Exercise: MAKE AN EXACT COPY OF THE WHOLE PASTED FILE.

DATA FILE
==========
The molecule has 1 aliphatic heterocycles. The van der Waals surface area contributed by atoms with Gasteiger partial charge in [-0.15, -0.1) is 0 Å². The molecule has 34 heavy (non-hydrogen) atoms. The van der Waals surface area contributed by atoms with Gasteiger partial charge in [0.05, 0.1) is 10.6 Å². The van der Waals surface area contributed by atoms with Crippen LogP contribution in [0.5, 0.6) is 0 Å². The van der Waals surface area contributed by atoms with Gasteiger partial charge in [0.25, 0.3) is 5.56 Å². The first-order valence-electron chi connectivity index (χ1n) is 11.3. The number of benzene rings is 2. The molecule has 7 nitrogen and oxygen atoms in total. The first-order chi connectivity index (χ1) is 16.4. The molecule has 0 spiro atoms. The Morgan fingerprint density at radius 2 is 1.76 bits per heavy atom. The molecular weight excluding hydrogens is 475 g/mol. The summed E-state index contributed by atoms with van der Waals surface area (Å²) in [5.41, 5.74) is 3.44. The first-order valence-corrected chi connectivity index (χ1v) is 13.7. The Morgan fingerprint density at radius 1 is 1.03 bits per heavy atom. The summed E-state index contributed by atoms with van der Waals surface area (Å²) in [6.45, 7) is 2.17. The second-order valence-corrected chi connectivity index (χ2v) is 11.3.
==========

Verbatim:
The molecule has 1 aliphatic heterocycles. The van der Waals surface area contributed by atoms with Gasteiger partial charge in [-0.15, -0.1) is 0 Å². The molecule has 34 heavy (non-hydrogen) atoms. The van der Waals surface area contributed by atoms with Gasteiger partial charge in [0.05, 0.1) is 10.6 Å². The van der Waals surface area contributed by atoms with Crippen LogP contribution in [0.5, 0.6) is 0 Å². The van der Waals surface area contributed by atoms with Gasteiger partial charge in [0.25, 0.3) is 5.56 Å². The first-order valence-electron chi connectivity index (χ1n) is 11.3. The number of benzene rings is 2. The molecule has 7 nitrogen and oxygen atoms in total. The first-order chi connectivity index (χ1) is 16.4. The molecule has 0 spiro atoms. The Morgan fingerprint density at radius 2 is 1.76 bits per heavy atom. The molecular weight excluding hydrogens is 475 g/mol. The summed E-state index contributed by atoms with van der Waals surface area (Å²) in [5.41, 5.74) is 3.44. The first-order valence-corrected chi connectivity index (χ1v) is 13.7. The Morgan fingerprint density at radius 1 is 1.03 bits per heavy atom. The summed E-state index contributed by atoms with van der Waals surface area (Å²) in [6.45, 7) is 2.17. The second-order valence-corrected chi connectivity index (χ2v) is 11.3.